Here’s another interesting story from Saudi Arabia.
State oil giant Saudi Aramco has extended bidding for dredging and reclamation work at its marine terminal in Ras al-Khair by almost one month, industry sources told Reuters on Wednesday.
Aramco (the national Oil company) are planning to build a large marine terminal in the east of the Country at a place called Ras al-Khair (RAK) – this is a place I know, as I’ve visited there when working on a project for the Saudi national mining company Ma’aden.
Ma’aden are in the middle of a major expansion of their operations in the north of the country (where large phosphate deposits exist) and intend to send some of the products and intermediates by rail to RAK (where they have a fertiliser and animal feed facility at the moment) for further processing and export.
Part of the Ma’aden project was to extend the jetty area around their facility, but this project is;
the first phase of a huge ship repair and shipbuilding complex in the east of the country seen as key in the kingdom’s economic transformation plan.
It’s certainly a prime area for development, with a large expanse of space surrounding the existing RAK port and industrial area. There are already some rail links but I expect these will be upgraded significantly once the marine terminal is built.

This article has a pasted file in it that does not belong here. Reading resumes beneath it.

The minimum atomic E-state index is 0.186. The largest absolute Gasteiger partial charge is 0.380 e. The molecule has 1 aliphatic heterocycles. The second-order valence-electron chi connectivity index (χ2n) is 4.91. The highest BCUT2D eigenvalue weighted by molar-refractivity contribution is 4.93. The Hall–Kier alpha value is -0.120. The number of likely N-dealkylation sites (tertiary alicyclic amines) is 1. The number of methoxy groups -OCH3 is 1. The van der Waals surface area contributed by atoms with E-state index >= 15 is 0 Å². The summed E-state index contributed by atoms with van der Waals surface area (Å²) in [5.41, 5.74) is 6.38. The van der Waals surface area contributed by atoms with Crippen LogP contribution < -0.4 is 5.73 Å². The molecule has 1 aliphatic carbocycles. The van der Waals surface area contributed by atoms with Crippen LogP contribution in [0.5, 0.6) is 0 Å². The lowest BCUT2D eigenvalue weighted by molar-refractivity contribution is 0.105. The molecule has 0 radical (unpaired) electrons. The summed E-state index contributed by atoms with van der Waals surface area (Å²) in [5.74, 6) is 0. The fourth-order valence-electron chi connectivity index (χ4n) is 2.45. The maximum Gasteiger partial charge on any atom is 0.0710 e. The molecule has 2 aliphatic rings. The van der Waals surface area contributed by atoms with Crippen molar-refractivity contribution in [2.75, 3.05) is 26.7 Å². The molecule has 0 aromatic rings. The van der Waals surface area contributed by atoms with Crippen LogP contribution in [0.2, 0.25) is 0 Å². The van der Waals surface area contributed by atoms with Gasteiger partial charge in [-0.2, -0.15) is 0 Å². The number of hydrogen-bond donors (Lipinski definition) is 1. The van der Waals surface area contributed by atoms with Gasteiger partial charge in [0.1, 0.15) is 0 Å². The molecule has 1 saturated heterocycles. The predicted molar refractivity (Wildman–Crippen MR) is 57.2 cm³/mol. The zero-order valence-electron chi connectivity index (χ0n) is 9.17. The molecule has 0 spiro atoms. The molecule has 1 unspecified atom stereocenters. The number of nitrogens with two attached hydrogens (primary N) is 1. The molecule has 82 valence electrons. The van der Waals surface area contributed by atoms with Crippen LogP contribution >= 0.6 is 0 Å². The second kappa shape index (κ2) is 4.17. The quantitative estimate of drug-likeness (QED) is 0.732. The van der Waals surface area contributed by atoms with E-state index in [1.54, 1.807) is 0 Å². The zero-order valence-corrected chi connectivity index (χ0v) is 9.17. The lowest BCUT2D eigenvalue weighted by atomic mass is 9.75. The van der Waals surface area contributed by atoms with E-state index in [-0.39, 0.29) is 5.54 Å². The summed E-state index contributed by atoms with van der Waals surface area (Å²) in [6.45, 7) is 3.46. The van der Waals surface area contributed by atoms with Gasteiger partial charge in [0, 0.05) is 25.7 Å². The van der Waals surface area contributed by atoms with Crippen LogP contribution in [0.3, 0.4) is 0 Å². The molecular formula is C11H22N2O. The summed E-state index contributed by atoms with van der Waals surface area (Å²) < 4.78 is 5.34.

As well as the Ma’aden phosphate plant at the site, it’s not too far to other Aramco installations including Ras Tanura, Jubail and Khursaniyah (pictured above).
It’s interesting that Aramco are spearheading the project at this stage although the completed complex will be;
operated by a joint venture between Aramco, the National Shipping Company of Saudi Arabia (Bahri), United Arab Emirates-based Lamprell and South Korea’s Hyundai Heavy Industries.
I guess that a large project like this is the sort of thing Aramco has more experience of than any other entity in the Kingdom and when you look at the potential boost to the economy it’s not surprising that they want a piece of it;
Saudi Aramco has said it expects the complex, which is projected to create 80,000 jobs and allow Saudi Arabia to reduce its imports by $12 billion as well as increase gross domestic product by $17 billion, will be fully operational by 2021.